I have not looked into this either, but I am pretty sure most people prefer having extra density (if that is even a thing) than not living where they want/giving half their income to housing. Sunlight is not that valuable to people. (And suburbs are always an option.) Ventilation will not be a problem based on my own (admittedly very limited) time in dense mega-apartments, but pollution will be. Of course, the solution to pollution is not about housing; We need, e.g., electric cars.

Comment by Rudi C (rudi-c) on Propinquity Cities So Far · 2020-11-17T09:00:04.514Z · LW · GW

This system doesn’t seem to weigh in money. We use money as a general stand-in for societal debt/value, and so richer people should be given some preference in resource allocation schemes, otherwise the whole concept of money will become meaningless and people will just start accruing political power instead of a defanged currency.

It also looks impossible for our current competence. You should probably think of much smaller markets for which this strategy might work first. We have nothing currently like this. The nearest things are democratic elections which suck, and we use them because we have nothing better. Heck, the current housing market is strongly limited by government regulation; What makes you think the political institutions wouldn’t mess up this voting system even worse? (E.g., they can give preference to certain needs, such as medical facilities. This will allow the system to essentially change the allocations at will by micromanaging the priorities.)

Comment by Rudi C (rudi-c) on Signalling & Simulacra Level 3 · 2020-11-16T09:32:16.640Z · LW · GW

Aren't the symbols hardcoded to mean sth? Your parents keep using "Apple" to refer to an apple, and you hardcode that symbol to stand for apples. Of course, the devil is in the details, but I think developmental linguistics should probably have some existing literature, and the question doesn't seem that mysterious to me.

Comment by Rudi C (rudi-c) on Signalling & Simulacra Level 3 · 2020-11-16T09:27:15.956Z · LW · GW

In some sense, the signalling theory only allows for reasoning by association rather than structured logical reasoning, because the meaning of any particular thing is just its probabilistic associations.

ES: Uncertain.

To properly assess the probabilistic associations that a certain set of symbols has, we humans need to first unpack the set to its literal/usual meaning. So when I say "A -> B; Not B.", this first gets parsed and its logical meaning extracted, then this meaning plus the symbols themselves get used to find the probabilistic meaning.

Of course, this process doesn't happen neatly, and some people might use more heuristical methods and skip parsing the symbols partially (i.e., they pattern-match on the current uttering and previous utterances, and directly use the nearest cached Bayesian meaning available). This seems to be pretty common among normal people, and a constant source of friction with intellectuals.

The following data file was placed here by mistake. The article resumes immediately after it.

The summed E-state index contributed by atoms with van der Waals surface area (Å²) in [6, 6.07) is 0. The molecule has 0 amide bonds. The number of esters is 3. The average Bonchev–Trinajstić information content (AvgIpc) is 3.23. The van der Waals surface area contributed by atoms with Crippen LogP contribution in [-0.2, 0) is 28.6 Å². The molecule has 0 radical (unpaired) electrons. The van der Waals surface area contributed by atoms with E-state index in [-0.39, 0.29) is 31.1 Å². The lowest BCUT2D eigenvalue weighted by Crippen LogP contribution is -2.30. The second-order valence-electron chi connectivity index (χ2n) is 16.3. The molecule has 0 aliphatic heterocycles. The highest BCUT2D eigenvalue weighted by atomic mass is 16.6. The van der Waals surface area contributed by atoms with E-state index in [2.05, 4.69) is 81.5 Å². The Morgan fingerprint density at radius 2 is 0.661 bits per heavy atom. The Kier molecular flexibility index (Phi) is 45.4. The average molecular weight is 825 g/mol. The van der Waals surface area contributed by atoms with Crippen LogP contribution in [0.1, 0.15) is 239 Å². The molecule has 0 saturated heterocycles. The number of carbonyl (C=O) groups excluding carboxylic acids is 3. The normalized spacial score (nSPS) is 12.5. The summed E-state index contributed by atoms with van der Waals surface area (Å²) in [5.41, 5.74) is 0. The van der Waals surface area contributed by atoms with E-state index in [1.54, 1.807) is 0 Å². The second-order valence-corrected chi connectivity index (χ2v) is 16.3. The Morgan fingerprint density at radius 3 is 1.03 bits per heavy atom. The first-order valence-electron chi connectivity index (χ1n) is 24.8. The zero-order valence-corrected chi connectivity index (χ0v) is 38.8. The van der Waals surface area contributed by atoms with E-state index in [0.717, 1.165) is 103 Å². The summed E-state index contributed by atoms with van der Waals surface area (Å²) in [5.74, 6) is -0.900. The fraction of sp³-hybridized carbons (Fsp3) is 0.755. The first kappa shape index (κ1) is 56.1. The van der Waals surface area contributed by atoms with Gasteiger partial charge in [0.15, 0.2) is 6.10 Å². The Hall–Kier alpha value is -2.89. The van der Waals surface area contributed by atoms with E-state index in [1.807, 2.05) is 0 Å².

Comment by Rudi C (rudi-c) on Fiction of interest · 2020-11-16T08:56:34.737Z · LW · GW

Hedonism is so beastial.

Comment by Rudi C (rudi-c) on Think in Terms of Actions, not Attributes · 2020-11-12T10:31:52.670Z · LW · GW

I think your post recommendation is a combination of unbundling and relying less on heuristics. Both are expensive and g-loaded (probably), and a good portion of their benefits go to other people, not the agent itself. Still, I agree that most people should do more of these, as their genetic programming has been tuned for far simpler societies.

Comment by Rudi C (rudi-c) on Should students be allowed to give good teachers a bonus? · 2020-11-03T12:40:11.526Z · LW · GW

I don't know about the US education market, but here in Iran, the students don't have much choice at all. Even if they know a professor sucks, they are forced to take his class because the classes of good professors fill up, and they need to pass the course. 

Comment by Rudi C (rudi-c) on Rudi C's Shortform · 2020-10-27T23:43:49.137Z · LW · GW

Another Vitamin D Covid study:

Comment by Rudi C (rudi-c) on Covid 10/22: Europe in Crisis · 2020-10-25T17:55:54.344Z · LW · GW

Btw, those cream-colored charts are from . It's a very good tool.

Comment by Rudi C (rudi-c) on Industrial literacy · 2020-10-21T23:27:01.706Z · LW · GW

True, but the value is to them. (And what they pay to save the infant has a major signaling component. From what I see of my grandparents who lived in a much more traditional era (Iran's modernization is more recent.), they did not value young children that much, and recognized the reality that they could just have another child relatively cheaply.) That value will be discounted heavily in my utility function, as it does not contribute either directly to me or to the core needs of my society. (Kind of reminds me of Malthusianism; Humanity right now could probably live a lot less bullshitty if it had controlled its population more intelligently.)